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F&B Spotlight: New York Delis Delight Groups

Carnegie Deli F&B

No group trip to New York City is complete without a visit to one of its iconic delis. Towering plates of corned beef, pastrami, matzo ball soup, and velvety, melt-in-your-mouth cheesecake are a few of the memorable dishes in which visitors can indulge. 

Of course, there aren't as many as there once were: at the turn of the century, Orchard Street on the Lower East Side was teeming with Irish, Jewish, and Italian immigrants all living chock-a-block in overcrowded tenement buildings. And they all had to be fed: home-cured pastrami, corned beef on rye, beealys, and potato knishes, all washed down by Dr. Brown's Cel-Ray Soda. "Established in 1888, Katz's Deli is still feeding the masses and has become a NYC institution." This was the introduction Anthony Napoli, president, CMP, DMCP of New York City-based Briggs, Inc., a DMC Network Company read upon awarding Katz's with the June Briggs Award, honoring exceptional contributions to the hospitality industry.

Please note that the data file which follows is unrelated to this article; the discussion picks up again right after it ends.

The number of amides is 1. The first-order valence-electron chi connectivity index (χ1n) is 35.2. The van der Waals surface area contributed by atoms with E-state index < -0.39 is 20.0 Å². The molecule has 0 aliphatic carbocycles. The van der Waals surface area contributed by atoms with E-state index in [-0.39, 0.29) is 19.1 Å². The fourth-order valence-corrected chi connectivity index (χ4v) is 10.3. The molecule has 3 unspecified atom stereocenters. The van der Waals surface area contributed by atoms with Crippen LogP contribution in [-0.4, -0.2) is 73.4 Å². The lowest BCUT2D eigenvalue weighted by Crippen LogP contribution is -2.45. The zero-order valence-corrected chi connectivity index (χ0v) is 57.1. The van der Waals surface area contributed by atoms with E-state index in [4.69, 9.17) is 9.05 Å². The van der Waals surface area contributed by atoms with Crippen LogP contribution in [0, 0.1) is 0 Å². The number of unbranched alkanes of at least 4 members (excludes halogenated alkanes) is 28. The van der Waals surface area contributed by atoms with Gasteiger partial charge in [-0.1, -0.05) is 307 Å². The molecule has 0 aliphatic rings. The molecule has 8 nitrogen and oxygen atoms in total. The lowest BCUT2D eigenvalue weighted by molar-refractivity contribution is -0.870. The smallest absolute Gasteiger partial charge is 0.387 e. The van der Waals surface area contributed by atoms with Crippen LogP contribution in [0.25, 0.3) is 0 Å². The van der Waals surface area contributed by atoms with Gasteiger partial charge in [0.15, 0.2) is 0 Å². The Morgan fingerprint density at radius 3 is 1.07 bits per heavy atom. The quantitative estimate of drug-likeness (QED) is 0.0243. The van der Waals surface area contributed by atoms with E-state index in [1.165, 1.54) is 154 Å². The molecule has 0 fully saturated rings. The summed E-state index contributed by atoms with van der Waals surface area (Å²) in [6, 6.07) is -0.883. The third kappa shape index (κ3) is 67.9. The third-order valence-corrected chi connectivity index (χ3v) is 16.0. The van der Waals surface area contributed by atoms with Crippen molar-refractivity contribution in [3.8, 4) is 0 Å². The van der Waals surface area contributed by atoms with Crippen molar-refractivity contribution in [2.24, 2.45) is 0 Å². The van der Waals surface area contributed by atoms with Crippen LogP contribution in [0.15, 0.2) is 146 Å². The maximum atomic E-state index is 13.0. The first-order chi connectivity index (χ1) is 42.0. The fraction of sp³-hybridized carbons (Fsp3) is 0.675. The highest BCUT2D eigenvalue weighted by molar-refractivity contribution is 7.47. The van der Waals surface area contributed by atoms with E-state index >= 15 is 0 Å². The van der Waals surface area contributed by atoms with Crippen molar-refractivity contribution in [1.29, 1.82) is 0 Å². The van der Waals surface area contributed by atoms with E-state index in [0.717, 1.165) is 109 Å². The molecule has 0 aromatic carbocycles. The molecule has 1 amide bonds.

"When you walk into Katz's Deli you walk back in time," says Napoli. "It's a time when your immigrant ancestors lived around the corner and stopped by for a meal. Preserving the traditional old ways of curing meats, Katz's is redolent of the Old World from taste to ambience."

Another New York institution is Carnegie Deli, which recently reopened after being closed for almost a year. Located in the heart of Midtown Manhattan just across from its namesake, Carnegie Hall, the deli was a labor of love for Milton Parker when he took over the restaurant in 1976 from the original owners. Today, Parker's daughter, Marian Harper, and her daughter, Sarri, are at its helm. 

Presidents, celebrities, and athletes join New Yorkers and tourists alike as they clamor for Carnegie Deli's towering sandwiches. What's helped make Carnegie Deli stand the test of time is the way it cures and smokes all its meats and also bakes its celebrated cheesecakes and knishes at its commissary.

It has been said there are 8 million stories in New York City, and plenty of these come from the Carnegie Deli. Chance encounters, engagements, and business deals have all taken place at the deli's communal tables. 

"When I see people leave the deli with a smile, it makes me happy," says Harper. "That's what makes me feel good - making people happy."

The deli's reach has been extended with a website, t-shirts, and even candles scented with aromas like cheesecake, strawberry cheesecake, blueberry cheesecake, and pickles, which can be bought for attendees to give them keepsakes of their iconic New York meal.